There have been many books about Antarctica in the past, but all have focused on only one aspect of the continent – its science, its wildlife, the heroic age of exploration, personal experiences or the sheer awesome beauty of the landscape, for example – but none has managed to capture the whole story, till now.
Gabrielle Walker, author, consultant to New Scientist, and regular broadcaster with the BBC, has written a book unlike any that has ever been written about the continent. Antarctica weaves all the significant threads into an intricate tapestry, made up of science, natural history, poetry, epic history, what it feels like to be there, and why it draws so many different kinds of people back again and again. It is only when all the parts come together that the underlying truths of the continent emerge.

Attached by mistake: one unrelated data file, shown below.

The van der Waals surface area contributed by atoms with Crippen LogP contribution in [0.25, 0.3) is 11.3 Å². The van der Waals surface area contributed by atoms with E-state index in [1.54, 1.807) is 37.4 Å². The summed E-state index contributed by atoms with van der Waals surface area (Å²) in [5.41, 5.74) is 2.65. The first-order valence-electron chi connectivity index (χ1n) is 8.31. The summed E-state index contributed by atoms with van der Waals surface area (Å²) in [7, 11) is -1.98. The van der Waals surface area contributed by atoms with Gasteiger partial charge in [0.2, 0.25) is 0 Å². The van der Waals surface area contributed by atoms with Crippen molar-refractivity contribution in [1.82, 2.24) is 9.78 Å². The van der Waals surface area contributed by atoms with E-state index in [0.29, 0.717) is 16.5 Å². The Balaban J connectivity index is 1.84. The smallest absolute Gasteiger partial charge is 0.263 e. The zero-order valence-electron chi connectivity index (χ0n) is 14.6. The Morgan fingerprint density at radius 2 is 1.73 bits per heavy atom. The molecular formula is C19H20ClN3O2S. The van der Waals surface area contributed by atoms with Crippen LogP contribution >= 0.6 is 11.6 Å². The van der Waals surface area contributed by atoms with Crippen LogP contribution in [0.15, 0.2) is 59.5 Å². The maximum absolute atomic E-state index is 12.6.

Antarctica is the most alien place on Earth, the only part of our planet where humans could never survive unaided. It is truly like walking on another planet. And yet, in its silence, its agelessness and its mysteries lie the secrets of our past, and of our future.
Gabrielle Walker has a PhD in chemistry from Cambridge University and has taught at both Cambridge and Princeton universities. She is a consultant to New Scientist, contributes frequently to BBC radio and writes for many newspapers and magazines. In 2009 she presented BBC Radio 4's Planet Earth Under Threat and in 2011, Thin Air, a series about the earth's atmosphere. She lives in London.